Jump to content

Search the Community

Showing results for tags 'tyrannosaur'.

  • Search By Tags

    Type tags separated by commas.
    Tags should be keywords or key phrases. e.g. carcharodon, pliocene, cypresshead formation, florida.
  • Search By Author

Content Type


Forums

  • Fossil Discussion
    • General Fossil Discussion
    • Fossil Hunting Trips
    • Fossil ID
    • Is It Real? How to Recognize Fossil Fabrications
    • Partners in Paleontology - Member Contributions to Science
    • Questions & Answers
    • Fossil of the Month
    • Member Collections
    • A Trip to the Museum
    • Paleo Re-creations
    • Collecting Gear
    • Fossil Preparation
    • Member Fossil Trades Bulletin Board
    • Member-to-Member Fossil Sales
    • Fossil News
  • Gallery
  • Fossil Sites
    • Africa
    • Asia
    • Australia - New Zealand
    • Canada
    • Europe
    • Middle East
    • South America
    • United States
  • Fossil Media
    • Members Websites
    • Fossils On The Web
    • Fossil Photography
    • Fossil Literature
    • Documents

Blogs

  • Anson's Blog
  • Mudding Around
  • Nicholas' Blog
  • dinosaur50's Blog
  • Traviscounty's Blog
  • Seldom's Blog
  • tracer's tidbits
  • Sacredsin's Blog
  • fossilfacetheprospector's Blog
  • jax world
  • echinoman's Blog
  • Ammonoidea
  • Traviscounty's Blog
  • brsr0131's Blog
  • brsr0131's Blog
  • Adventures with a Paddle
  • Caveat emptor
  • -------
  • Fig Rocks' Blog
  • placoderms
  • mosasaurs
  • ozzyrules244's Blog
  • Sir Knightia's Blog
  • Terry Dactyll's Blog
  • shakinchevy2008's Blog
  • MaHa's Blog
  • Stratio's Blog
  • ROOKMANDON's Blog
  • Phoenixflood's Blog
  • Brett Breakin' Rocks' Blog
  • Seattleguy's Blog
  • jkfoam's Blog
  • Erwan's Blog
  • Erwan's Blog
  • Lindsey's Blog
  • marksfossils' Blog
  • ibanda89's Blog
  • Liberty's Blog
  • Liberty's Blog
  • Back of Beyond
  • St. Johns River Shark Teeth/Florida
  • Ameenah's Blog
  • gordon's Blog
  • West4me's Blog
  • West4me's Blog
  • Pennsylvania Perspectives
  • michigantim's Blog
  • michigantim's Blog
  • lauraharp's Blog
  • lauraharp's Blog
  • micropterus101's Blog
  • micropterus101's Blog
  • GPeach129's Blog
  • nicciann's Blog
  • Olenellus' Blog
  • nicciann's Blog
  • maybe a nest fossil?
  • Deep-Thinker's Blog
  • Deep-Thinker's Blog
  • bear-dog's Blog
  • javidal's Blog
  • Digging America
  • John Sun's Blog
  • John Sun's Blog
  • Ravsiden's Blog
  • Jurassic park
  • The Hunt for Fossils
  • The Fury's Grand Blog
  • julie's ??
  • Hunt'n 'odonts!
  • falcondob's Blog
  • Monkeyfuss' Blog
  • cyndy's Blog
  • pattyf's Blog
  • pattyf's Blog
  • chrisf's Blog
  • chrisf's Blog
  • nola's Blog
  • mercyrcfans88's Blog
  • Emily's PRI Adventure
  • trilobite guy's Blog
  • xenacanthus' Blog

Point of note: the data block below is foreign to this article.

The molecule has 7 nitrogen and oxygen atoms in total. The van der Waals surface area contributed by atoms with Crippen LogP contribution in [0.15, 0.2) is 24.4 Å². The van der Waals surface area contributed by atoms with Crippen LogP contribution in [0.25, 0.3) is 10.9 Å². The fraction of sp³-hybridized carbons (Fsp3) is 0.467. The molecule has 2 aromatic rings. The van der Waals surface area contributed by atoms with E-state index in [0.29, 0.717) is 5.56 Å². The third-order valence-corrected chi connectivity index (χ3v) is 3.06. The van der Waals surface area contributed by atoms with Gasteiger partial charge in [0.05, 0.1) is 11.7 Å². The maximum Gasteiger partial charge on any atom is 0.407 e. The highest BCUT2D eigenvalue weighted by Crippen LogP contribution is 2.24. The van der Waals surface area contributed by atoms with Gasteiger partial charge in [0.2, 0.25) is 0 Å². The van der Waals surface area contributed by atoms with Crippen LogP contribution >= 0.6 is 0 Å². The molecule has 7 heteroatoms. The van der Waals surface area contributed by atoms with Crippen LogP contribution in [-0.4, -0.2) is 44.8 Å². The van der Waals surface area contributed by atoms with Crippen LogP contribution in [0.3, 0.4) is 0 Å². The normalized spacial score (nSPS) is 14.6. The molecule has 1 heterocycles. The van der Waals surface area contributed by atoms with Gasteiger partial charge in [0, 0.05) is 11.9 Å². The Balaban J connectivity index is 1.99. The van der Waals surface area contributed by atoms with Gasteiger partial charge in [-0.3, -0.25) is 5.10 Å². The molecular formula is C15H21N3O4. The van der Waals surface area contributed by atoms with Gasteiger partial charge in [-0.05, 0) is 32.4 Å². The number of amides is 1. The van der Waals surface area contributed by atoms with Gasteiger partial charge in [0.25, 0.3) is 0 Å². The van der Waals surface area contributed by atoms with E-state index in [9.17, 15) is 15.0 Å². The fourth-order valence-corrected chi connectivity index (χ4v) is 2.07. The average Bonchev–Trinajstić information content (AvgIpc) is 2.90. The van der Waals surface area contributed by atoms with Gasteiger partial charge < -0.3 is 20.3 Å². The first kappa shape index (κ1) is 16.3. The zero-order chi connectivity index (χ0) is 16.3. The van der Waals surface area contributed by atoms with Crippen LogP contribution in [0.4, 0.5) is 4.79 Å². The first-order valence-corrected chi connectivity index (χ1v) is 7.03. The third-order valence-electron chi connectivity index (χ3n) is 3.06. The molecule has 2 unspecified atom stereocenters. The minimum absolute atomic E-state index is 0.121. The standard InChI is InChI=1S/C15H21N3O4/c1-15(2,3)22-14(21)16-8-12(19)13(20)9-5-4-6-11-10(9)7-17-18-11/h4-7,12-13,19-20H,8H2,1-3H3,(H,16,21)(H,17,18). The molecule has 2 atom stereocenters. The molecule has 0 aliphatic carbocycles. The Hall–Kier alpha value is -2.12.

• barnes' Blog
  • myfossiltrips.blogspot.com
  • HeritageFossils' Blog
  • Fossilefinder's Blog
  • Fossilefinder's Blog
  • Emily's MotE Adventure
  • farfarawy's Blog
  • Microfossil Mania!
  • blogs_blog_99
  • A Novice Geologist
  • Southern Comfort
  • Eli's Blog
  • andreas' Blog
  • Recent Collecting Trips
  • retired blog
  • Stocksdale's Blog
  • andreas' Blog test
  • fossilman7's Blog
  • Books I have enjoyed
  • Piranha Blog
  • xonenine's blog
  • xonenine's Blog
  • Fossil collecting and SAFETY
  • Detrius
  • pangeaman's Blog
  • pangeaman's Blog
  • pangeaman's Blog
  • Jocky's Blog
  • Jocky's Blog
  • Kehbe's Kwips
  • RomanK's Blog
  • Prehistoric Planet Trilogy
  • mikeymig's Blog
  • Western NY Explorer's Blog
  • Regg Cato's Blog
  • VisionXray23's Blog
  • Carcharodontosaurus' Blog
  • What is the largest dragonfly fossil? What are the top contenders?
  • Hihimanu Hale
  • Test Blog
  • jsnrice's blog
  • Lise MacFadden's Poetry Blog
  • BluffCountryFossils Adventure Blog
  • meadow's Blog
  • Makeing The Unlikley Happen
  • KansasFossilHunter's Blog
  • DarrenElliot's Blog
  • jesus' Blog
  • A Mesozoic Mosaic
  • Dinosaur comic
  • Zookeeperfossils
  • Cameronballislife31's Blog
  • My Blog
  • TomKoss' Blog
  • A guide to calcanea and astragali
  • Group Blog Test
  • Paleo Rantings of a Blockhead
  • Dead Dino is Art
  • The Amber Blog
  • TyrannosaurusRex's Facts
  • PaleoWilliam's Blog
  • The Paleo-Tourist
  • The Community Post
  • Lyndon D Agate Johnson's Blog
  • BRobinson7's Blog
  • Eastern NC Trip Reports
  • Toofuntahh's Blog
  • Pterodactyl's Blog
  • A Beginner's Foray into Fossiling
  • Micropaleontology blog
  • Pondering on Dinosaurs
  • Fossil Preparation Blog
  • On Dinosaurs and Media
  • cheney416's fossil story
  • jpc
  • Red-Headed Red-Neck Rock-Hound w/ My Trusty HellHound Cerberus
  • Red Headed
  • Paleo-Profiles
  • Walt's Blog
  • Between A Rock And A Hard Place
  • Rudist digging at "Point 25", St. Bartholomä, Styria, Austria (Campanian, Gosau-group)
  • Prognathodon saturator 101
  • Ladonia Texas Fossil Park

Categories

  • Annelids
  • Arthropods
    • Crustaceans
    • Insects
    • Trilobites
    • Other Arthropods
  • Brachiopods
  • Cnidarians (Corals, Jellyfish, Conulariids )
    • Corals
    • Jellyfish, Conulariids, etc.
  • Echinoderms
    • Crinoids & Blastoids
    • Echinoids
    • Other Echinoderms
    • Starfish and Brittlestars
  • Forams
  • Graptolites
  • Molluscs
    • Bivalves
    • Cephalopods (Ammonites, Belemnites, Nautiloids)
    • Gastropods
    • Other Molluscs
  • Sponges
  • Bryozoans
  • Other Invertebrates
  • Ichnofossils
  • Plants
  • Chordata
    • Amphibians & Reptiles
    • Birds
    • Dinosaurs
    • Fishes
    • Mammals
    • Sharks & Rays
    • Other Chordates
  • *Pseudofossils ( Inorganic objects , markings, or impressions that resemble fossils.)

Find results in...

Find results that contain...


Date Created

  • Start

    End


Last Updated

  • Start

    End


Filter by number of...

  1. ThePhysicist

    Juvenile Tyrannosaurus rex (2)

    From the album: Dinosaurs